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APA Specialty Guidelines for Forensic Psychology

APA Specialty Guidelines for Forensic Psychology

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Specialty Guidelines for Forensic Psychology
American Psychological AssociationIn the past 50 years forensic psychological practice hasexpanded dramatically. The American Psychological As-sociation (APA) has a division devoted to matters of lawand psychology (APA Division 41, the American Psy-chology–Law Society), a number of scientific journals de-voted to interactions between psychology and the law exist(e.g.,
Law and Human Behavior; Psychology, Public Pol-icy, and Law; Behavioral Sciences & the Law
), and anumber of key texts have been published and undergonemultiple revisions (e.g., Grisso, 1986, 2003; Melton, Pe-trila, Poythress, & Slobogin, 1987, 1997, 2007; Rogers,1988, 1997, 2008). In addition, training in forensic psy-chology is available in predoctoral, internship, and post-doctoral settings, and APA recognized forensic psychologyas a specialty in 2001, with subsequent recertification in2008.Because the practice of forensic psychology differs inimportant ways from more traditional practice areas (Mo-nahan, 1980) the “Specialty Guidelines for Forensic Psy-chologists” were developed and published in 1991 (Com-mittee on Ethical Guidelines for Forensic Psychologists,1991). Because of continued developments in the field inthe ensuing 20 years, forensic practitioners’ ongoing needfor guidance, and policy requirements of APA, the 1991“Specialty Guidelines for Forensic Psychologists” wererevised, with the intent of benefiting forensic practitionersand recipients of their services alike.The goals of these Specialty Guidelines for ForensicPsychology (“the Guidelines”) are to improve the quality of forensic psychological services; enhance the practice andfacilitate the systematic development of forensic psychol-ogy; encourage a high level of quality in professionalpractice; and encourage forensic practitioners to acknowl-edge and respect the rights of those they serve. TheseGuidelines are intended for use by psychologists whenengaged in the practice of forensic psychology as describedbelow and may also provide guidance on professionalconduct to the legal system and other organizations andprofessions.For the purposes of these Guidelines,
forensic psy-chology
refers to professional practice by any psychologistworking within any subdiscipline of psychology (e.g., clin-ical, developmental, social, cognitive) when applying thescientific, technical, or specialized knowledge of psychol-ogy to the law to assist in addressing legal, contractual, andadministrative matters. Application of the Guidelines doesnot depend on the practitioner’s typical areas of practice orexpertise, but rather, on the service provided in the case athand. These Guidelines apply in all matters in which psy-chologists provide expertise to judicial, administrative, andeducational systems including, but not limited to, examin-ing or treating persons in anticipation of or subsequent tolegal, contractual, or administrative proceedings; offeringexpert opinion about psychological issues in the form of amicus briefs or testimony to judicial, legislative, or ad-ministrative bodies; acting in an adjudicative capacity;serving as a trial consultant or otherwise offering expertiseto attorneys, the courts, or others; conducting research inconnection with, or in the anticipation of, litigation; orinvolvement in educational activities of a forensic nature.Psychological practice is not considered forensicsolely because the conduct takes place in, or the product ispresented in, a tribunal or other judicial, legislative, oradministrative forum. For example, when a party (such asa civilly or criminally detained individual) or another in-dividual (such as a child whose parents are involved indivorce proceedings) is ordered into treatment with a prac-titioner, that treatment is not necessarily the practice of forensic psychology. In addition, psychological testimonythat is solely based on the provision of psychotherapy anddoes not include psycholegal opinions is not ordinarilyconsidered forensic practice.For the purposes of these Guidelines,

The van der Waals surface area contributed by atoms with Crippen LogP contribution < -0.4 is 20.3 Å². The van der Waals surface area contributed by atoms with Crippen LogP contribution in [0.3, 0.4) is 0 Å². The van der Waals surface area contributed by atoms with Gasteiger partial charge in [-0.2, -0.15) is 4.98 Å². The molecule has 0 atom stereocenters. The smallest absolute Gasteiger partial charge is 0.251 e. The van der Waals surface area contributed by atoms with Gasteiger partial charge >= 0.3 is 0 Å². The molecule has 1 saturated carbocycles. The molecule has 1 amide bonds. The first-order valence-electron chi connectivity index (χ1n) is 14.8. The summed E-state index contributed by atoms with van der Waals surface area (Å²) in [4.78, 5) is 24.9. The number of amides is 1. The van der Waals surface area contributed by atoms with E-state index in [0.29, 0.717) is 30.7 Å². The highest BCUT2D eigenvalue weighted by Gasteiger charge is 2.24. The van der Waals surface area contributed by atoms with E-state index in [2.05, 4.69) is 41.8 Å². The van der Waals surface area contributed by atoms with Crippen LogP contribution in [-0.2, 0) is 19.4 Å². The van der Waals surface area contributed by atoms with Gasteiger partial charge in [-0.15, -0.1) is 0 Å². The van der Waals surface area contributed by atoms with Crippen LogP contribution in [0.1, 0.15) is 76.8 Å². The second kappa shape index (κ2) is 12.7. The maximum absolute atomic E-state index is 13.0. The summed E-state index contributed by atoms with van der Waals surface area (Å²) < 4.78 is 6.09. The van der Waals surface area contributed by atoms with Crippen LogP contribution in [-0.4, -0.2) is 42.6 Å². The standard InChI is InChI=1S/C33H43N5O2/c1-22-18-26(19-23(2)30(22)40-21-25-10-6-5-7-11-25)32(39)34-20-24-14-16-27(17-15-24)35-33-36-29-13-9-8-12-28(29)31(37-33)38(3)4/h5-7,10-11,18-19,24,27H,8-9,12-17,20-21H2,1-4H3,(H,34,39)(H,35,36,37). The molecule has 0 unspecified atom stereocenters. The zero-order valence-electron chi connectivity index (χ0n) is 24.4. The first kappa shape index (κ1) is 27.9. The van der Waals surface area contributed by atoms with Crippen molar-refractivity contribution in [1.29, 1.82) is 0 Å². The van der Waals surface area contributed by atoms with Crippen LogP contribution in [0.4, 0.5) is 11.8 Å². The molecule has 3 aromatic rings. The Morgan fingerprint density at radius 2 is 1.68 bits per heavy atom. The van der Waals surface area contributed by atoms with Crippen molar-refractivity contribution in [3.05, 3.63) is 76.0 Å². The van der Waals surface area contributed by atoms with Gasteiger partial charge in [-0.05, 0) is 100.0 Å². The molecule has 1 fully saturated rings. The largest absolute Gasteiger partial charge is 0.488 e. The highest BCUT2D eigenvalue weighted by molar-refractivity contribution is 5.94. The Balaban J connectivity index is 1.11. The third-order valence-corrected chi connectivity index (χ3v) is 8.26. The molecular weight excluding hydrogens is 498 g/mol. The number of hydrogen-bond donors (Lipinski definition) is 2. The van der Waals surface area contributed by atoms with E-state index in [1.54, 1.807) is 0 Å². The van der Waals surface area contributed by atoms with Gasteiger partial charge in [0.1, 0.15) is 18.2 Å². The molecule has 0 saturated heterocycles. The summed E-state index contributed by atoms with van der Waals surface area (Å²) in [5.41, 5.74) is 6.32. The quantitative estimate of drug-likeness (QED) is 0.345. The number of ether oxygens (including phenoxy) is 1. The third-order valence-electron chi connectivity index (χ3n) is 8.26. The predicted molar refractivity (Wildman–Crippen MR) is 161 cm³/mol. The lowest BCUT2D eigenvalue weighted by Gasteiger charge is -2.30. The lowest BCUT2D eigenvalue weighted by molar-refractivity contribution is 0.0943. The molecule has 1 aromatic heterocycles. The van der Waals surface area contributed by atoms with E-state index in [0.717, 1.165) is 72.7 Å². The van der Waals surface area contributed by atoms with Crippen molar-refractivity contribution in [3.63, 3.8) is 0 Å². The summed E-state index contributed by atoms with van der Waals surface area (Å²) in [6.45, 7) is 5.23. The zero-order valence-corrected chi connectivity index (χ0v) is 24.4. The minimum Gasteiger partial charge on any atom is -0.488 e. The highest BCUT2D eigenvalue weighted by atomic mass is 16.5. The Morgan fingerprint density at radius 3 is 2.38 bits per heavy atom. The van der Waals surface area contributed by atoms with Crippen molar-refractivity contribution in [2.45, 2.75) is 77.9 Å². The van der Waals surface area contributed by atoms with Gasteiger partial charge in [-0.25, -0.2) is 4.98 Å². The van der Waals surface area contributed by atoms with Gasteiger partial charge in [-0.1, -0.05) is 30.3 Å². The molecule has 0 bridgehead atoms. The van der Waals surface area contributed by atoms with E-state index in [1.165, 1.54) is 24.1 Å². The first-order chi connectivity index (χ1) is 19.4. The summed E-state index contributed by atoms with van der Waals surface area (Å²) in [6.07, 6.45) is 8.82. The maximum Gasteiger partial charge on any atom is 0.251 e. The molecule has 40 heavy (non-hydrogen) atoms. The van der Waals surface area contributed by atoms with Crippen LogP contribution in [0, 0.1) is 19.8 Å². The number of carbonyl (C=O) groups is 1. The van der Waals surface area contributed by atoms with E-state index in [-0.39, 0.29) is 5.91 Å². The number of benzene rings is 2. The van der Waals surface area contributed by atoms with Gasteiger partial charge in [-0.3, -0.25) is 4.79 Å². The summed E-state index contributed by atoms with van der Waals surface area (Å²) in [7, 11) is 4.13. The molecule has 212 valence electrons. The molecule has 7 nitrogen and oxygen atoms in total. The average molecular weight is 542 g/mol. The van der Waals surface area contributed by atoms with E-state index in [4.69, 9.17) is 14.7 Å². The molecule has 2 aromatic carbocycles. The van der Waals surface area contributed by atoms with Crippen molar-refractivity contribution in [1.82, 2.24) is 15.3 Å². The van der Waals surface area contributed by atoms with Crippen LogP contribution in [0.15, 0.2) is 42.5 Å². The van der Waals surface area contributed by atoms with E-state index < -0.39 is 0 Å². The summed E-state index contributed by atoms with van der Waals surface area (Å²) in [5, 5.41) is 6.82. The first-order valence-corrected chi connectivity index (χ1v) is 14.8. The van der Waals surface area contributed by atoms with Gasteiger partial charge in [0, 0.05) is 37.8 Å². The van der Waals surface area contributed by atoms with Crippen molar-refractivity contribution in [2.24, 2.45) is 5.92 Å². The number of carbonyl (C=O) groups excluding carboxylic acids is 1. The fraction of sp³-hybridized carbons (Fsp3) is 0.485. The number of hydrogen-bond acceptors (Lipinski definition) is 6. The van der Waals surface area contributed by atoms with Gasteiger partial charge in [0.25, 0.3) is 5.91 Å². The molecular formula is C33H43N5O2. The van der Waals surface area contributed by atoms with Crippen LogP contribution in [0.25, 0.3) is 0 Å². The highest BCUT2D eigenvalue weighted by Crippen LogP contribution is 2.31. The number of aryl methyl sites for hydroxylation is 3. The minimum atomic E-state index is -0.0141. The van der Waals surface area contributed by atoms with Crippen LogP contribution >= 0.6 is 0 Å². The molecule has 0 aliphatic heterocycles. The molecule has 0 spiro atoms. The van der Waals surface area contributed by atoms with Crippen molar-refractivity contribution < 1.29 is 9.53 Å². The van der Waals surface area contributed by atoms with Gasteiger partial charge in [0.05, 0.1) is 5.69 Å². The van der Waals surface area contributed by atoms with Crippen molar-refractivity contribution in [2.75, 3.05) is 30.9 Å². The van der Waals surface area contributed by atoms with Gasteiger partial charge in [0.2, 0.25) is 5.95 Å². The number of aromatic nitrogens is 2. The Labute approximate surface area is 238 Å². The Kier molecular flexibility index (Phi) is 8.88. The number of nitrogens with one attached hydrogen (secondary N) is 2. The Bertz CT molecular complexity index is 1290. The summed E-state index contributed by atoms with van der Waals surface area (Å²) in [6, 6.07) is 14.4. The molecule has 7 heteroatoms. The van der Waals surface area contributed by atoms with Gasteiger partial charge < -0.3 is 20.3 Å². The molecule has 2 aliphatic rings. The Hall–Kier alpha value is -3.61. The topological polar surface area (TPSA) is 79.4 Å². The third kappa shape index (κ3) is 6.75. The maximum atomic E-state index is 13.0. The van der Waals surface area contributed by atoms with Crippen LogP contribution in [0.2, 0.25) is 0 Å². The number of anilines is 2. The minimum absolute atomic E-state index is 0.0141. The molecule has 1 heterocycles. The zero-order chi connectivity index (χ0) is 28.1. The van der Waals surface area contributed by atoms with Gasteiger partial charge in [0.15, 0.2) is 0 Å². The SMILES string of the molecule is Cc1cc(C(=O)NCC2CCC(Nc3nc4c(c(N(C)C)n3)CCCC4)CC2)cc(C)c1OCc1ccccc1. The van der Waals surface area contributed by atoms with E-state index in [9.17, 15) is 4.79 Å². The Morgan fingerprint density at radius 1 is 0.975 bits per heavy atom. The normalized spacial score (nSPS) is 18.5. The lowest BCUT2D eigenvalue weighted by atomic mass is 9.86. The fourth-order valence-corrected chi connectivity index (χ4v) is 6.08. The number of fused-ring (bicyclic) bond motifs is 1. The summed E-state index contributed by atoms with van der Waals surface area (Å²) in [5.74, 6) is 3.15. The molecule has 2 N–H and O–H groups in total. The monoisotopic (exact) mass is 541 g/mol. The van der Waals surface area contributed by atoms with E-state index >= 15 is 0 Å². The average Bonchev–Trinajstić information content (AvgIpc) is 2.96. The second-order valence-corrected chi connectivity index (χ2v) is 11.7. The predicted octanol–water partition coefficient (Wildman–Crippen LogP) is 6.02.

forensic practi-tioner 
refers to a psychologist when engaged in the practiceof forensic psychology as described above. Such profes-sional conduct is considered forensic from the time thepractitioner reasonably expects to, agrees to, or is legallymandated to provide expertise on an explicitly psycholegalissue.The provision of forensic services may include a widevariety of psycholegal roles and functions. For example, as
This article was published Online First October 1, 2012.These Specialty Guidelines for Forensic Psychology were developedby the American Psychology–Law Society (Division 41 of the AmericanPsychological Association [APA]) and the American Academy of Foren-sic Psychology. They were adopted by the APA Council of Representa-tives on August 3, 2011.The previous version of the Guidelines (“Specialty Guidelines forForensic Psychologists”; Committee on Ethical Guidelines for ForensicPsychologists, 1991) was approved by the American Psychology–LawSociety (Division 41 of APA) and the American Academy of ForensicPsychology in 1991. The current revision, now called the “SpecialtyGuidelines for Forensic Psychology” (referred to as “the Guidelines”throughout this document), replaces the 1991 “Specialty Guidelines forForensic Psychologists.”These guidelines are scheduled to expire August 3, 2021. After thisdate, users are encouraged to contact the American Psychological Asso-ciation Practice Directorate to confirm that this document remains ineffect.Correspondence concerning these guidelines should be addressed tothe Practice Directorate, American Psychological Association, 750 FirstStreet, NE, Washington, DC 20002-4242.
7January 2013
American Psychologist